We need innovation to be able to happen anywhere. If it has to happen inside of a Google or inside of a Microsoft, that’s problematic for all of us, so underwriting open source at scale, making it more accessible to a much larger audience. My goal in doing so is to broaden the pool of innovators that they’re the best stuff just at their fingertips, no matter where they happen to be. Whether it’s in a university, whether it’s in a dorm room, whether it’s at home, whether it’s inside an institution, and I hope Ubuntu has done that for a lot of people.

Alexis: So what was the Linux landscape just when Ubuntu was starting to come out?

Mark: Well, at that stage, rail has just essentially shifted to being proprietary, which was a major shift until then it had been possible to consume pretty much every Linux distribution kind of instantly, whoever you were. I thought that created an opportunity to have a platform, which was of commercial grade and still kept that promise. Then there was also a greater complexity in the market. Most distributions were extremely difficult to use. Again, I thought there was an opportunity to really focus on ease of use.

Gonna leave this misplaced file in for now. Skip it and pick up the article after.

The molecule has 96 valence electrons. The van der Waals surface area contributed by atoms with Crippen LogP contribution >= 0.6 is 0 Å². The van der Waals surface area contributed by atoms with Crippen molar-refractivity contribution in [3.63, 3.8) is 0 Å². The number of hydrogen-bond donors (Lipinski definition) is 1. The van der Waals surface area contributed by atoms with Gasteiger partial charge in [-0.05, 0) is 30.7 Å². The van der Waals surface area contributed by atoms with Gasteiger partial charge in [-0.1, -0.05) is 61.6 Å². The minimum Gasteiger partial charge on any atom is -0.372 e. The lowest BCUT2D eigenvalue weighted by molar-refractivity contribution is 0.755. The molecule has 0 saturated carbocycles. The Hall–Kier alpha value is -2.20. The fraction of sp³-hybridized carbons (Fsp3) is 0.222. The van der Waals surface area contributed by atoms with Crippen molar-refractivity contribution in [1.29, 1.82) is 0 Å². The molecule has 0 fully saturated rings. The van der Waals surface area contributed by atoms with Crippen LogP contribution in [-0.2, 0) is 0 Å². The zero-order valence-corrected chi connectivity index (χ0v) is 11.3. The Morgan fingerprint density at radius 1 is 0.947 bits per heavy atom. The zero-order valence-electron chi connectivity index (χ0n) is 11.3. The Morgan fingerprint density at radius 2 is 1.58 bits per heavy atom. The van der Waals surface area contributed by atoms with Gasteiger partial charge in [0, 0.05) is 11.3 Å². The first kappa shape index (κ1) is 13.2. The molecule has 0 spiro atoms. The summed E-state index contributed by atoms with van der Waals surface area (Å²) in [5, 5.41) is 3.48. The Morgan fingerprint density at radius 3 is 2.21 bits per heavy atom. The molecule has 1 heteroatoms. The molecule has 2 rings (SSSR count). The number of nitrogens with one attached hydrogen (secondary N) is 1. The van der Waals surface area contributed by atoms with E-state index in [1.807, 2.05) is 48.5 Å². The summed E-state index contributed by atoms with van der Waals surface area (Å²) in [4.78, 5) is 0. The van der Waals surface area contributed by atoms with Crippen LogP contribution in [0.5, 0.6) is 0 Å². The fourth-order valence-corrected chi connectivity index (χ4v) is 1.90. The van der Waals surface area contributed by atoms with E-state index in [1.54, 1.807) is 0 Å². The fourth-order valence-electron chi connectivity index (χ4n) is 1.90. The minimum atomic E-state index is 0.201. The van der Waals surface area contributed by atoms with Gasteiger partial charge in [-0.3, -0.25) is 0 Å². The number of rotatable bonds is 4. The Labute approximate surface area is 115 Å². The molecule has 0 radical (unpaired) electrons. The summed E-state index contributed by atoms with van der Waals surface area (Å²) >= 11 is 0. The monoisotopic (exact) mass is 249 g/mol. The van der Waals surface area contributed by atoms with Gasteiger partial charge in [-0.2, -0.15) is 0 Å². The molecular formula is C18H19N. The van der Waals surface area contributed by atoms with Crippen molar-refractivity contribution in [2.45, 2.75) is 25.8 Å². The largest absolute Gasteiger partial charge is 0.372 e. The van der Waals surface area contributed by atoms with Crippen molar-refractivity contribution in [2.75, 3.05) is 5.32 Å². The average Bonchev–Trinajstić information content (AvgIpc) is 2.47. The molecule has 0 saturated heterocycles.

So those two characteristics I think defined Ubuntu. We continue to stand by those values. For example, with OpenStack today, which is really the cutting edge of Linux at scale, a key focus for us is to be the easiest to deploy OpenStack if you want to setup a cluster and experiment with cluster-oriented Linux. Right? OpenStack on Ubuntu is an amazingly easy experience. We’ll get it so that it’s essentially a no-brainer for anybody who’s got more than one machine. Just spin it up as an open, fat cluster and off you go.

Alexis: How was traction at first when Ubuntu first popped onto the scene? Did it happen fairly easily? Was there any pavement pounding that you had to do?

Mark: Like all things, it seemed to happen both faster and slower than one realizes. So very quickly there was a lot of buzz about Ubuntu, but it took five or six years before real adoption rates really started to climb in interesting segments. So I guess the lesson for me is that people adopt new platforms when they start doing new things. So you either want to be a part of a fundamental change in the way people do technology or do stuff, or you have to wait for a series of those changes to kind of carry you forward. In our case, I think the really big ones have been Linux on the desktop, which went through a phase change of being hard to use to easy to use.